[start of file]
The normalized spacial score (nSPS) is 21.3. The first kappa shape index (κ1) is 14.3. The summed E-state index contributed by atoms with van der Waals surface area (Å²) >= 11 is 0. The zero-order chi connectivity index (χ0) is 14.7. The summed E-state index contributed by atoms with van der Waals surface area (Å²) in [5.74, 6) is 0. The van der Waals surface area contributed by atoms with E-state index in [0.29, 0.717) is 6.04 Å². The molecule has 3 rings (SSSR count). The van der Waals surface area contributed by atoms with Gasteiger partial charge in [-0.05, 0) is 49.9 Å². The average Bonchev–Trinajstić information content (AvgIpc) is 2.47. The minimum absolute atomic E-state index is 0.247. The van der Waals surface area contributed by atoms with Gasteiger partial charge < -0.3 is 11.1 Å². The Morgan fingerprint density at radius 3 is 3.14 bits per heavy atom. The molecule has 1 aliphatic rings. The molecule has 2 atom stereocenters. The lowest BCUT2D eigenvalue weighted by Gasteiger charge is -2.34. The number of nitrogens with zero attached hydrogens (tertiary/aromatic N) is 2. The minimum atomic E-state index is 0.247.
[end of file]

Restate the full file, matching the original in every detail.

The normalized spacial score (nSPS) is 21.3. The first kappa shape index (κ1) is 14.3. The summed E-state index contributed by atoms with van der Waals surface area (Å²) >= 11 is 0. The zero-order chi connectivity index (χ0) is 14.7. The summed E-state index contributed by atoms with van der Waals surface area (Å²) in [5.74, 6) is 0. The van der Waals surface area contributed by atoms with E-state index in [0.29, 0.717) is 6.04 Å². The molecule has 3 rings (SSSR count). The van der Waals surface area contributed by atoms with Gasteiger partial charge in [-0.05, 0) is 49.9 Å². The average Bonchev–Trinajstić information content (AvgIpc) is 2.47. The minimum absolute atomic E-state index is 0.247. The van der Waals surface area contributed by atoms with Gasteiger partial charge < -0.3 is 11.1 Å². The Morgan fingerprint density at radius 3 is 3.14 bits per heavy atom. The molecule has 1 aliphatic rings. The molecule has 2 atom stereocenters. The lowest BCUT2D eigenvalue weighted by Gasteiger charge is -2.34. The number of nitrogens with zero attached hydrogens (tertiary/aromatic N) is 2. The minimum atomic E-state index is 0.247.